The newest installment into the billion-dollar "Conjuring" franchise is surely going to cause a rift among its fans. What started with 2013's "The Conjuring", a movie that revitalized the supernatural haunting subgenre and inspired eight films of similar content - possessed dolls, demonic nuns, true-life poltergeist cases - continues with "The Conjuring: The Devil Made Me Do It", another story pulled from the files of real demonologists Ed and Lorraine Warren about a murder trial that captivated the nation with the catchy, now-iconic defense: "the devil made me do it". It was the first case in the U.S. to feature a defendant claiming demonic possession as proof of innocence.
Opening with a traditional exorcism - even camera angles and mood-setting alludes to the father of all exorcist movies - the film leads Ed (Patrick Wilson) and Lorraine (Vera Farmiga) down a path they haven't taken in prior movies. If you're looking for the franchise's tradition of focusing on a haunted house or person, usually a child, with religious iconography sprinkled throughout and funny games that allow the spirits to spook their prey, then you are not prepared for the roller coaster that ensues.
There is a haunting, of sorts, but this time it is Arne Johnson (Ruairi O'Connor) at its center. He inherits a curse from his girlfriend's brother David Glatzel (Julian Hilliard), the focus of the aforementioned exorcism. The hand-me-down curse causes Arne, in a haze of confusion and delirium, to murder his landlord. Eager to prove his innocence and track down the cause of his unholy haunting, Arne and the Glatzel family hire the Warrens to find not only their supernatural foe, but also enough proof to convince the jury to clear him of all wrongdoing.
Detective hats on firmly, Ed and Lorraine discover an ominous totem left at the Glatzel's house that has summoned the curse. This leads the Warren's on a wild goose chase in search of answers, linking it to other cases in the area of otherwise normal people moving far outside their character with unexplained murderous rampages.
The parts of the film's plot are interesting pieces, fashioned together into a hodgepodge journey that is both an entertaining mystery and an underdeveloped literal witch hunt. The villain, a broadly-named, staunchly-styled woman known as The Occultist (Eugenie Bondurant) is terrifying in her omniscient capabilities, but also several steps removed from the audience. We are given nothing about her past until the final reveal and less than nothing about her motivations, except, of course, that the devil made her do it, too.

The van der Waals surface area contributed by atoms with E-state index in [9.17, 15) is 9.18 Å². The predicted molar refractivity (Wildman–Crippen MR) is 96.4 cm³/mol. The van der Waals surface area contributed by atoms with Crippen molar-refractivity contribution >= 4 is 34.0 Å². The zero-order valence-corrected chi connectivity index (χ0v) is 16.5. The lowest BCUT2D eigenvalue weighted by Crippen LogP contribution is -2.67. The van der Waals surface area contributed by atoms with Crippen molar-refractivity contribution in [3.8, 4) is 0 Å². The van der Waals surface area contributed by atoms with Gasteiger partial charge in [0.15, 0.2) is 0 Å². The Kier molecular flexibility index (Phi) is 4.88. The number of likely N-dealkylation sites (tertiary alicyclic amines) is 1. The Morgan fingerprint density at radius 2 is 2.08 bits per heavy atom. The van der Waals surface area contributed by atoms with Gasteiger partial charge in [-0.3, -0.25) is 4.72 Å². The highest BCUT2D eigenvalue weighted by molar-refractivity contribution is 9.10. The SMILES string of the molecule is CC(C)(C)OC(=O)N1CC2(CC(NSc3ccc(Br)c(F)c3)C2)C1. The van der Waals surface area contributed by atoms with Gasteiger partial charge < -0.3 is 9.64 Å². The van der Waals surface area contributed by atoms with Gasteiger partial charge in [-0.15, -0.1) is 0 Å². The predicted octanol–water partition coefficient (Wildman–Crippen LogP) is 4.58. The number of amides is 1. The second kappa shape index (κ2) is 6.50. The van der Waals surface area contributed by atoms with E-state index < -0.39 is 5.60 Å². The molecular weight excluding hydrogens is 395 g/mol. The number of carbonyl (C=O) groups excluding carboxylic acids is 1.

The first in the core trilogy with "Conjuring" in the title not to be directed by James Wan and written by Chad and Carey Hayes, "The Devil Made Me Do It" is a culmination of different horror genre parts. What begins as a film about an exorcism pivots into a tentative courtroom drama that then morphs into a wild goose chase of a veiled villain who casts dramatic spells from her dank lair covered in stereotypical wax candles and sinister symbols. Like its predecessor ("The Conjuring 2"), this film also puts Ed's life on the line, creating a familiar, overdone plot detail wherein Lorraine, the clairvoyant half of the power couple, is responsible for steering her husband clear of his own demise.
We do get more on Ed and Lorraine's sweet, symbiotic (others might call tyrannically codependent) relationship built upon the steady foundation of previous films. It is a highlight this go-around. However, the antidote they concoct to purportedly defeat The Occulist - "love conquers all" - is a bit too saccharine to swallow, and the serendipitous nature with which they solve the mystery is too lucky, too unbelievable to digest.
For some, this follow-the-clues premise with many winding conclusions and incredible finds may be exactly the turn they need these films to take in order to grow and expand the "Conjuring" universe from haunting-centric stories to ones more complex. For others, like myself, "The Devil Made Me Do It" is exactly the kind of excuse we expect to hear from a property that takes every truism in the genre, throws them against the wall and uses whatever sticks.
"The Conjuring: The Devil Made Me Do It" is simultaneously in theaters and streaming on HBO Max.